Scientists have found that individuals who eat lunch at their desk are more productive in the afternoon, compared to those who go out for a leisurely meal.
Staff who spent an hour out to lunch at a restaurant with friends returned to work less focused on the job and less wakeful. They had reduced brain function, making it harder to tackle detailed tasks and spot mistakes.
While those who ate at their desk were mentally sharper. And the difference in performance cannot be attributed to what was drunk during the meal, because both groups of participants ate similar food and abstained from alcohol.
On the plus side, those who left the workplace during lunchtime returned more relaxed and upbeat.
The researchers, led by Dr Werner Sommer from the Humboldt University in Berlin, said the results suggested lunches should be tailored according to the workplace or intended outcome.
They said: ‘We conclude that the restaurant meal – but not the office meal – appears to be relaxing and seems to reduce cognitive control processes for a while.
‘One may have expected more “positive” effects on the psychological processes of the participants who ate in the restaurant situation. However, the attenuation of cognitive control(??) may be negative for certain purposes but not all.
‘For example, reduced cognitive control is a disadvantage when close self-monitoring of performance and detailed attention to errors is required, such as in laboratory and factory work or numerical processing.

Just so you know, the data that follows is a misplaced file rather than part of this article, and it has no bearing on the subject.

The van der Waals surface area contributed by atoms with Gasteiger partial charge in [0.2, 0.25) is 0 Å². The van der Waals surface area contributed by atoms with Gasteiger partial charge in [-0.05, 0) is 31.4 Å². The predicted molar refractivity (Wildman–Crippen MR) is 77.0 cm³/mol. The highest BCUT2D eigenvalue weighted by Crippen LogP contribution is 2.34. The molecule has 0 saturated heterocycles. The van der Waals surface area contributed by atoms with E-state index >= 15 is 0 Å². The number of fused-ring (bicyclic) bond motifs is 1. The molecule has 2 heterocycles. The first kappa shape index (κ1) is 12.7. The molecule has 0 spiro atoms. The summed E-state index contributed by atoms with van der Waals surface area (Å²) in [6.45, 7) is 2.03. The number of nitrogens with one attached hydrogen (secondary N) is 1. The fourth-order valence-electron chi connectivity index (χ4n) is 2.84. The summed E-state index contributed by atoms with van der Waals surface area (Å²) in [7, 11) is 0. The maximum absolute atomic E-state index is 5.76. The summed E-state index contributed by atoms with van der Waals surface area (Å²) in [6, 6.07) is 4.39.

‘In other situations, an attenuation of cognitive control may be advantageous, such as when social harmony or creativity is desired.’ The study, published in the journal Public Library of Science ONE, the first group ate a solitary meal
alone at their desk in a restricted amount of time, while the others took a short walk to a restaurant for an hour-long lunch with a friend.
The research found: ‘The restaurant meal – as compared to a plain office meal – had a relaxing effect at the conscious level, as reflected in subjective evaluations.
The experimental effects in the post meal sessions can be best summarised as a reduction of cognitive control on the performance level while the neurophysiological results indicate a slackening of cognitive control related to performance and error monitoring processes.’
Since the meals differed in many ways, including the chatting to a friend, fresh environment and lack of time restrictions, the team said: ‘It is impossible to specify at this point, which of the variables above are crucial for the effects observed in our study.’
source: Dailymail UK